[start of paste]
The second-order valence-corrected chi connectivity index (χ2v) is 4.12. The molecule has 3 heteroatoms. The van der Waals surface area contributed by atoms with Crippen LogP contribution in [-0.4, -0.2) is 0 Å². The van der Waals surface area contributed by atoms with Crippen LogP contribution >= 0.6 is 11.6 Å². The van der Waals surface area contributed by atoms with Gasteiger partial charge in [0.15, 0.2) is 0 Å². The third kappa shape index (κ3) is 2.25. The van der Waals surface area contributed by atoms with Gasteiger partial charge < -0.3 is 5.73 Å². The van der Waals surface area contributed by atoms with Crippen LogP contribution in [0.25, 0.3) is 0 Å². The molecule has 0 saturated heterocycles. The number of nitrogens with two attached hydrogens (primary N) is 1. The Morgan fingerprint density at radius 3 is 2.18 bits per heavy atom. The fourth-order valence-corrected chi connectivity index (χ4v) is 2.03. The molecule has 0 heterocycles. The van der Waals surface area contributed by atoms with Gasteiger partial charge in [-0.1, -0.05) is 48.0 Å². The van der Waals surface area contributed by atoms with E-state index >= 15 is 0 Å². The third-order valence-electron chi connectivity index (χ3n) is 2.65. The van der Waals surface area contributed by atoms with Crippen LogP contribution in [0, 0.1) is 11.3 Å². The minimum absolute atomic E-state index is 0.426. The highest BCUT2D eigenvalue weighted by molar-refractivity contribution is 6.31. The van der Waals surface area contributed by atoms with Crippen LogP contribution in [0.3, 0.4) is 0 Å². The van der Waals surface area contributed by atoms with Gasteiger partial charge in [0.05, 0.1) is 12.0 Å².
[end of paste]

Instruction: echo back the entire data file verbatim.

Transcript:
The second-order valence-corrected chi connectivity index (χ2v) is 4.12. The molecule has 3 heteroatoms. The van der Waals surface area contributed by atoms with Crippen LogP contribution in [-0.4, -0.2) is 0 Å². The van der Waals surface area contributed by atoms with Crippen LogP contribution >= 0.6 is 11.6 Å². The van der Waals surface area contributed by atoms with Gasteiger partial charge in [0.15, 0.2) is 0 Å². The third kappa shape index (κ3) is 2.25. The van der Waals surface area contributed by atoms with Gasteiger partial charge < -0.3 is 5.73 Å². The van der Waals surface area contributed by atoms with Crippen LogP contribution in [0.25, 0.3) is 0 Å². The molecule has 0 saturated heterocycles. The number of nitrogens with two attached hydrogens (primary N) is 1. The Morgan fingerprint density at radius 3 is 2.18 bits per heavy atom. The fourth-order valence-corrected chi connectivity index (χ4v) is 2.03. The molecule has 0 heterocycles. The van der Waals surface area contributed by atoms with Gasteiger partial charge in [-0.1, -0.05) is 48.0 Å². The van der Waals surface area contributed by atoms with E-state index >= 15 is 0 Å². The third-order valence-electron chi connectivity index (χ3n) is 2.65. The van der Waals surface area contributed by atoms with Crippen LogP contribution in [0, 0.1) is 11.3 Å². The minimum absolute atomic E-state index is 0.426. The highest BCUT2D eigenvalue weighted by molar-refractivity contribution is 6.31. The van der Waals surface area contributed by atoms with Crippen LogP contribution in [0.3, 0.4) is 0 Å². The van der Waals surface area contributed by atoms with Gasteiger partial charge in [0.05, 0.1) is 12.0 Å².